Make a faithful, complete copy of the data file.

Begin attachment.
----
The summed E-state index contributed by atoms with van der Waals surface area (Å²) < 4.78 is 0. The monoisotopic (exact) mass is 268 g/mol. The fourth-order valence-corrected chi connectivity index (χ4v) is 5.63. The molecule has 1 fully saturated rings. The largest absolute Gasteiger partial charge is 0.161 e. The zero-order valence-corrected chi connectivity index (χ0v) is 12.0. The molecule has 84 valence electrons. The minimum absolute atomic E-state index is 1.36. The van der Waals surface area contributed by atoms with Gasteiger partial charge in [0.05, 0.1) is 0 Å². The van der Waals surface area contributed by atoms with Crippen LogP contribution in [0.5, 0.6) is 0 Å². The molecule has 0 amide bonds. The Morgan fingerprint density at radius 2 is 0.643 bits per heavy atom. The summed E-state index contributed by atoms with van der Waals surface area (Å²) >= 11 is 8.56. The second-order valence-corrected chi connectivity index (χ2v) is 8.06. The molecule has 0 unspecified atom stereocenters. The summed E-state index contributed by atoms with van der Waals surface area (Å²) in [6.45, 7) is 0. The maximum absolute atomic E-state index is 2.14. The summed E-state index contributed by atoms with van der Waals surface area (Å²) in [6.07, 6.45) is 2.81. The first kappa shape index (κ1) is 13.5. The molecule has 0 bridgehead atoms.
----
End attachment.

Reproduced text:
The summed E-state index contributed by atoms with van der Waals surface area (Å²) < 4.78 is 0. The monoisotopic (exact) mass is 268 g/mol. The fourth-order valence-corrected chi connectivity index (χ4v) is 5.63. The molecule has 1 fully saturated rings. The largest absolute Gasteiger partial charge is 0.161 e. The zero-order valence-corrected chi connectivity index (χ0v) is 12.0. The molecule has 84 valence electrons. The minimum absolute atomic E-state index is 1.36. The van der Waals surface area contributed by atoms with Gasteiger partial charge in [0.05, 0.1) is 0 Å². The van der Waals surface area contributed by atoms with Crippen LogP contribution in [0.5, 0.6) is 0 Å². The molecule has 0 amide bonds. The Morgan fingerprint density at radius 2 is 0.643 bits per heavy atom. The summed E-state index contributed by atoms with van der Waals surface area (Å²) >= 11 is 8.56. The second-order valence-corrected chi connectivity index (χ2v) is 8.06. The molecule has 0 unspecified atom stereocenters. The summed E-state index contributed by atoms with van der Waals surface area (Å²) in [6.45, 7) is 0. The maximum absolute atomic E-state index is 2.14. The summed E-state index contributed by atoms with van der Waals surface area (Å²) in [6.07, 6.45) is 2.81. The first kappa shape index (κ1) is 13.5. The molecule has 0 bridgehead atoms.